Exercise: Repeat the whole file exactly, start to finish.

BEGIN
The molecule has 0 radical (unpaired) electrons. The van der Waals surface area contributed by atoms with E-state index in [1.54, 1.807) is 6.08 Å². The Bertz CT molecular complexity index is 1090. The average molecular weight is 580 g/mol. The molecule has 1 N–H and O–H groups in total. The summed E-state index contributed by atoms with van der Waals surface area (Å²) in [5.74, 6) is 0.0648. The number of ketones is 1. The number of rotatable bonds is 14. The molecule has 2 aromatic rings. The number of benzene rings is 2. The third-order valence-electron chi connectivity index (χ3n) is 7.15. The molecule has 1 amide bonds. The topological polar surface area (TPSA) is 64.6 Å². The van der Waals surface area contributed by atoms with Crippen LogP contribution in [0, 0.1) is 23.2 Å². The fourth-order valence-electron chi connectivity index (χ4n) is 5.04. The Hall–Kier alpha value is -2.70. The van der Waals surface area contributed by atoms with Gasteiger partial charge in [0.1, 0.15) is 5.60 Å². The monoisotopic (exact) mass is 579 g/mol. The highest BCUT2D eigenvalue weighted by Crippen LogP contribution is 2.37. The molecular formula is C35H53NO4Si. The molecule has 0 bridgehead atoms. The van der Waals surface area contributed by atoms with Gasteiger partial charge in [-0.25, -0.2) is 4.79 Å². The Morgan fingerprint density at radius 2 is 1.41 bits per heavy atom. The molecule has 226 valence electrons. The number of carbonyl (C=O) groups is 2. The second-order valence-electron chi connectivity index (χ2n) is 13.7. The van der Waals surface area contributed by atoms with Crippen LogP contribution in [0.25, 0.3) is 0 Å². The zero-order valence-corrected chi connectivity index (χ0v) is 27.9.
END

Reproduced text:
The molecule has 0 radical (unpaired) electrons. The van der Waals surface area contributed by atoms with E-state index in [1.54, 1.807) is 6.08 Å². The Bertz CT molecular complexity index is 1090. The average molecular weight is 580 g/mol. The molecule has 1 N–H and O–H groups in total. The summed E-state index contributed by atoms with van der Waals surface area (Å²) in [5.74, 6) is 0.0648. The number of ketones is 1. The number of rotatable bonds is 14. The molecule has 2 aromatic rings. The number of benzene rings is 2. The third-order valence-electron chi connectivity index (χ3n) is 7.15. The molecule has 1 amide bonds. The topological polar surface area (TPSA) is 64.6 Å². The van der Waals surface area contributed by atoms with Crippen LogP contribution in [0, 0.1) is 23.2 Å². The fourth-order valence-electron chi connectivity index (χ4n) is 5.04. The Hall–Kier alpha value is -2.70. The van der Waals surface area contributed by atoms with Gasteiger partial charge in [0.1, 0.15) is 5.60 Å². The monoisotopic (exact) mass is 579 g/mol. The highest BCUT2D eigenvalue weighted by Crippen LogP contribution is 2.37. The molecular formula is C35H53NO4Si. The molecule has 0 bridgehead atoms. The van der Waals surface area contributed by atoms with Gasteiger partial charge in [-0.25, -0.2) is 4.79 Å². The Morgan fingerprint density at radius 2 is 1.41 bits per heavy atom. The molecule has 226 valence electrons. The number of carbonyl (C=O) groups is 2. The second-order valence-electron chi connectivity index (χ2n) is 13.7. The van der Waals surface area contributed by atoms with Crippen LogP contribution in [0.25, 0.3) is 0 Å². The zero-order valence-corrected chi connectivity index (χ0v) is 27.9.